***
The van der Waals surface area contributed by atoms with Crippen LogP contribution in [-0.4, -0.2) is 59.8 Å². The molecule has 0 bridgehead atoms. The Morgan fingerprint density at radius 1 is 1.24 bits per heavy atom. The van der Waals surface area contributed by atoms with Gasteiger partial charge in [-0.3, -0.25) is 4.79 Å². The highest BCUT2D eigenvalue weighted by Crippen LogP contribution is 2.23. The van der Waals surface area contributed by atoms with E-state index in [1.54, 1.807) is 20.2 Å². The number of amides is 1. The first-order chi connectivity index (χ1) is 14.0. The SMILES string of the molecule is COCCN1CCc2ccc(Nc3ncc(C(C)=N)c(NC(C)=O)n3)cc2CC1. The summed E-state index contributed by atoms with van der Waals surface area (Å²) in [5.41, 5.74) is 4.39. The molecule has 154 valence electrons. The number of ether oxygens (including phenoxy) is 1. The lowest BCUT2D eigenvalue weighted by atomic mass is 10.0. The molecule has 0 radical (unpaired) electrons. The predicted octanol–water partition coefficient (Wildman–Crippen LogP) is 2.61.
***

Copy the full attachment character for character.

The van der Waals surface area contributed by atoms with Crippen LogP contribution in [-0.4, -0.2) is 59.8 Å². The molecule has 0 bridgehead atoms. The Morgan fingerprint density at radius 1 is 1.24 bits per heavy atom. The van der Waals surface area contributed by atoms with Gasteiger partial charge in [-0.3, -0.25) is 4.79 Å². The highest BCUT2D eigenvalue weighted by Crippen LogP contribution is 2.23. The van der Waals surface area contributed by atoms with E-state index in [1.54, 1.807) is 20.2 Å². The number of amides is 1. The first-order chi connectivity index (χ1) is 14.0. The SMILES string of the molecule is COCCN1CCc2ccc(Nc3ncc(C(C)=N)c(NC(C)=O)n3)cc2CC1. The summed E-state index contributed by atoms with van der Waals surface area (Å²) in [5.41, 5.74) is 4.39. The molecule has 154 valence electrons. The number of ether oxygens (including phenoxy) is 1. The lowest BCUT2D eigenvalue weighted by atomic mass is 10.0. The molecule has 0 radical (unpaired) electrons. The predicted octanol–water partition coefficient (Wildman–Crippen LogP) is 2.61.